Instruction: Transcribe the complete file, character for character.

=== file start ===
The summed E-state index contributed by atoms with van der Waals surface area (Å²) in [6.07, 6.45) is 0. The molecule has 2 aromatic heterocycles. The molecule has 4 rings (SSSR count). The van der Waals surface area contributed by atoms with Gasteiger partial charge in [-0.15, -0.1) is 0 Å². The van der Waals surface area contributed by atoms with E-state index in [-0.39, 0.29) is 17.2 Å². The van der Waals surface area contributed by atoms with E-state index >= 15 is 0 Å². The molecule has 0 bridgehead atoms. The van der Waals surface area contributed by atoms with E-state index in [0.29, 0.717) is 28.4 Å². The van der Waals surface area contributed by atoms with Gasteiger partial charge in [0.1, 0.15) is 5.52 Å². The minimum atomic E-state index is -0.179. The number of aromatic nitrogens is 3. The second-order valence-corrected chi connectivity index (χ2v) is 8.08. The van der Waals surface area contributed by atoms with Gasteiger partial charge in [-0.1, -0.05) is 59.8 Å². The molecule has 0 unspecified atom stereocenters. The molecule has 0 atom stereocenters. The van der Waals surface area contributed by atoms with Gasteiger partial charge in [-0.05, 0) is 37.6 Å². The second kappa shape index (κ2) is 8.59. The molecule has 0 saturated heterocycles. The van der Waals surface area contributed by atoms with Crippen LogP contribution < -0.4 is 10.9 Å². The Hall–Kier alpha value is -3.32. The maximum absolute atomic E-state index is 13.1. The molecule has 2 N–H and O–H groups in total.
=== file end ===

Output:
The summed E-state index contributed by atoms with van der Waals surface area (Å²) in [6.07, 6.45) is 0. The molecule has 2 aromatic heterocycles. The molecule has 4 rings (SSSR count). The van der Waals surface area contributed by atoms with Gasteiger partial charge in [-0.15, -0.1) is 0 Å². The van der Waals surface area contributed by atoms with E-state index in [-0.39, 0.29) is 17.2 Å². The van der Waals surface area contributed by atoms with E-state index >= 15 is 0 Å². The molecule has 0 bridgehead atoms. The van der Waals surface area contributed by atoms with E-state index in [0.29, 0.717) is 28.4 Å². The van der Waals surface area contributed by atoms with Gasteiger partial charge in [0.1, 0.15) is 5.52 Å². The minimum atomic E-state index is -0.179. The number of aromatic nitrogens is 3. The second-order valence-corrected chi connectivity index (χ2v) is 8.08. The van der Waals surface area contributed by atoms with Gasteiger partial charge in [-0.1, -0.05) is 59.8 Å². The molecule has 0 unspecified atom stereocenters. The molecule has 0 atom stereocenters. The van der Waals surface area contributed by atoms with Gasteiger partial charge in [-0.05, 0) is 37.6 Å². The second kappa shape index (κ2) is 8.59. The molecule has 0 saturated heterocycles. The van der Waals surface area contributed by atoms with Crippen LogP contribution < -0.4 is 10.9 Å². The Hall–Kier alpha value is -3.32. The maximum absolute atomic E-state index is 13.1. The molecule has 2 N–H and O–H groups in total.